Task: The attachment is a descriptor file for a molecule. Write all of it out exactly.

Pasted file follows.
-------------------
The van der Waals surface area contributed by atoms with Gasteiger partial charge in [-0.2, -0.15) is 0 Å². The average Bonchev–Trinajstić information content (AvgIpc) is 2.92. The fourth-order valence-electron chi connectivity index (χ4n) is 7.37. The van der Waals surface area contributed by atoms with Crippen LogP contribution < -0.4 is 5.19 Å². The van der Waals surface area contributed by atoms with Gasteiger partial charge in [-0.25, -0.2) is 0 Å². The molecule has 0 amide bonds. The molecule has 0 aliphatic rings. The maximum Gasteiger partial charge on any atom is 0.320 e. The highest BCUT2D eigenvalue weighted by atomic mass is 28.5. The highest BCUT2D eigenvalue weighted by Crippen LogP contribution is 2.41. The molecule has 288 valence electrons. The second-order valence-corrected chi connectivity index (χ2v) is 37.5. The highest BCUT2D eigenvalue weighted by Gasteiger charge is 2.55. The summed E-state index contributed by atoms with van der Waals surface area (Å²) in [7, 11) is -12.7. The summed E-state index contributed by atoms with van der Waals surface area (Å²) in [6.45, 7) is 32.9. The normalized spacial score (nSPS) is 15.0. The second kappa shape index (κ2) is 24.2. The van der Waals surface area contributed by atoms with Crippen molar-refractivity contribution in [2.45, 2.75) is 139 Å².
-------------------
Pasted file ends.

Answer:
The van der Waals surface area contributed by atoms with Gasteiger partial charge in [-0.2, -0.15) is 0 Å². The average Bonchev–Trinajstić information content (AvgIpc) is 2.92. The fourth-order valence-electron chi connectivity index (χ4n) is 7.37. The van der Waals surface area contributed by atoms with Crippen LogP contribution < -0.4 is 5.19 Å². The van der Waals surface area contributed by atoms with Gasteiger partial charge in [-0.25, -0.2) is 0 Å². The molecule has 0 amide bonds. The molecule has 0 aliphatic rings. The maximum Gasteiger partial charge on any atom is 0.320 e. The highest BCUT2D eigenvalue weighted by atomic mass is 28.5. The highest BCUT2D eigenvalue weighted by Crippen LogP contribution is 2.41. The molecule has 288 valence electrons. The second-order valence-corrected chi connectivity index (χ2v) is 37.5. The highest BCUT2D eigenvalue weighted by Gasteiger charge is 2.55. The summed E-state index contributed by atoms with van der Waals surface area (Å²) in [7, 11) is -12.7. The summed E-state index contributed by atoms with van der Waals surface area (Å²) in [6.45, 7) is 32.9. The normalized spacial score (nSPS) is 15.0. The second kappa shape index (κ2) is 24.2. The van der Waals surface area contributed by atoms with Crippen molar-refractivity contribution in [2.45, 2.75) is 139 Å².